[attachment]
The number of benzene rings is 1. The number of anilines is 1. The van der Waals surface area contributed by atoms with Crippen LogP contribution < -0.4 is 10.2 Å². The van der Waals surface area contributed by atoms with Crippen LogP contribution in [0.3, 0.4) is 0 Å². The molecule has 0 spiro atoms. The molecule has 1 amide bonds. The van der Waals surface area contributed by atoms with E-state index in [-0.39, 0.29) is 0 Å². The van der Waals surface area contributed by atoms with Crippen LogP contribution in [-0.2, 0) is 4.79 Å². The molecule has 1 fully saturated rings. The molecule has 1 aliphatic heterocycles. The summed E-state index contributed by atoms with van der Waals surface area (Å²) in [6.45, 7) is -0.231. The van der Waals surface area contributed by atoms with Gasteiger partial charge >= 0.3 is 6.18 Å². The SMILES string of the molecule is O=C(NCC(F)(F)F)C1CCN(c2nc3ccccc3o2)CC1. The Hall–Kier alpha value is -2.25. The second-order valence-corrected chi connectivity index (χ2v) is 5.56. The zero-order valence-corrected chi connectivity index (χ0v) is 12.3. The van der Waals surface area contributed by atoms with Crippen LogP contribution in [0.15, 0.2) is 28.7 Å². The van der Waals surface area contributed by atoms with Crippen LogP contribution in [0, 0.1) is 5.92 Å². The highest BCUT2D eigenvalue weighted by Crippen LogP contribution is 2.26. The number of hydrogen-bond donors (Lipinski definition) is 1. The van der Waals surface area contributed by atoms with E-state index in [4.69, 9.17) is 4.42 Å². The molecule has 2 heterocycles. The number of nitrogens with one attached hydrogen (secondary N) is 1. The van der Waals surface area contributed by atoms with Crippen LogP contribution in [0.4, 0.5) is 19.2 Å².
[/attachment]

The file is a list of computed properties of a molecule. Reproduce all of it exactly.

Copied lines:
The number of benzene rings is 1. The number of anilines is 1. The van der Waals surface area contributed by atoms with Crippen LogP contribution < -0.4 is 10.2 Å². The van der Waals surface area contributed by atoms with Crippen LogP contribution in [0.3, 0.4) is 0 Å². The molecule has 0 spiro atoms. The molecule has 1 amide bonds. The van der Waals surface area contributed by atoms with E-state index in [-0.39, 0.29) is 0 Å². The van der Waals surface area contributed by atoms with Crippen LogP contribution in [-0.2, 0) is 4.79 Å². The molecule has 1 fully saturated rings. The molecule has 1 aliphatic heterocycles. The summed E-state index contributed by atoms with van der Waals surface area (Å²) in [6.45, 7) is -0.231. The van der Waals surface area contributed by atoms with Gasteiger partial charge >= 0.3 is 6.18 Å². The SMILES string of the molecule is O=C(NCC(F)(F)F)C1CCN(c2nc3ccccc3o2)CC1. The Hall–Kier alpha value is -2.25. The second-order valence-corrected chi connectivity index (χ2v) is 5.56. The zero-order valence-corrected chi connectivity index (χ0v) is 12.3. The van der Waals surface area contributed by atoms with Crippen LogP contribution in [0.15, 0.2) is 28.7 Å². The van der Waals surface area contributed by atoms with Crippen LogP contribution in [0, 0.1) is 5.92 Å². The highest BCUT2D eigenvalue weighted by Crippen LogP contribution is 2.26. The number of hydrogen-bond donors (Lipinski definition) is 1. The van der Waals surface area contributed by atoms with E-state index in [4.69, 9.17) is 4.42 Å². The molecule has 2 heterocycles. The number of nitrogens with one attached hydrogen (secondary N) is 1. The van der Waals surface area contributed by atoms with Crippen LogP contribution in [0.4, 0.5) is 19.2 Å².